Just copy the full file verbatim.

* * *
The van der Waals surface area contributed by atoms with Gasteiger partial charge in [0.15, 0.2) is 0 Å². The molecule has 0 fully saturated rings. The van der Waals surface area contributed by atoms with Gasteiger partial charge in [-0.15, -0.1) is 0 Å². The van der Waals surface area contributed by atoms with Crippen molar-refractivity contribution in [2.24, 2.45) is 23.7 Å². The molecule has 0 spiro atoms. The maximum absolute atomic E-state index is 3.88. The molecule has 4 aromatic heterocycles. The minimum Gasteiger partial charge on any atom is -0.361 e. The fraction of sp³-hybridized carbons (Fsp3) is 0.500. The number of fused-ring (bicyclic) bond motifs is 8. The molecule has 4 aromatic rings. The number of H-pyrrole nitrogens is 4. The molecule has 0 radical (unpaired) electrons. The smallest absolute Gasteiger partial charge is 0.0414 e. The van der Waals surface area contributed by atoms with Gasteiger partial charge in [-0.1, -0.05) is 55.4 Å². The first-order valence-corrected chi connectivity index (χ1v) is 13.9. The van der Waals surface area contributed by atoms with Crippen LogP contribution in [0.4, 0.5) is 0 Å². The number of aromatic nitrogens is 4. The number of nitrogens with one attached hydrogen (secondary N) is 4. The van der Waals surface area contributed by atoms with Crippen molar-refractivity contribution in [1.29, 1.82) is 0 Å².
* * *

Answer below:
The van der Waals surface area contributed by atoms with Gasteiger partial charge in [0.15, 0.2) is 0 Å². The molecule has 0 fully saturated rings. The van der Waals surface area contributed by atoms with Gasteiger partial charge in [-0.15, -0.1) is 0 Å². The van der Waals surface area contributed by atoms with Crippen molar-refractivity contribution in [2.24, 2.45) is 23.7 Å². The molecule has 0 spiro atoms. The maximum absolute atomic E-state index is 3.88. The molecule has 4 aromatic heterocycles. The minimum Gasteiger partial charge on any atom is -0.361 e. The fraction of sp³-hybridized carbons (Fsp3) is 0.500. The number of fused-ring (bicyclic) bond motifs is 8. The molecule has 4 aromatic rings. The number of H-pyrrole nitrogens is 4. The molecule has 0 radical (unpaired) electrons. The smallest absolute Gasteiger partial charge is 0.0414 e. The van der Waals surface area contributed by atoms with Gasteiger partial charge in [-0.1, -0.05) is 55.4 Å². The first-order valence-corrected chi connectivity index (χ1v) is 13.9. The van der Waals surface area contributed by atoms with Crippen LogP contribution in [0.4, 0.5) is 0 Å². The number of aromatic nitrogens is 4. The number of nitrogens with one attached hydrogen (secondary N) is 4. The van der Waals surface area contributed by atoms with Crippen molar-refractivity contribution in [1.29, 1.82) is 0 Å².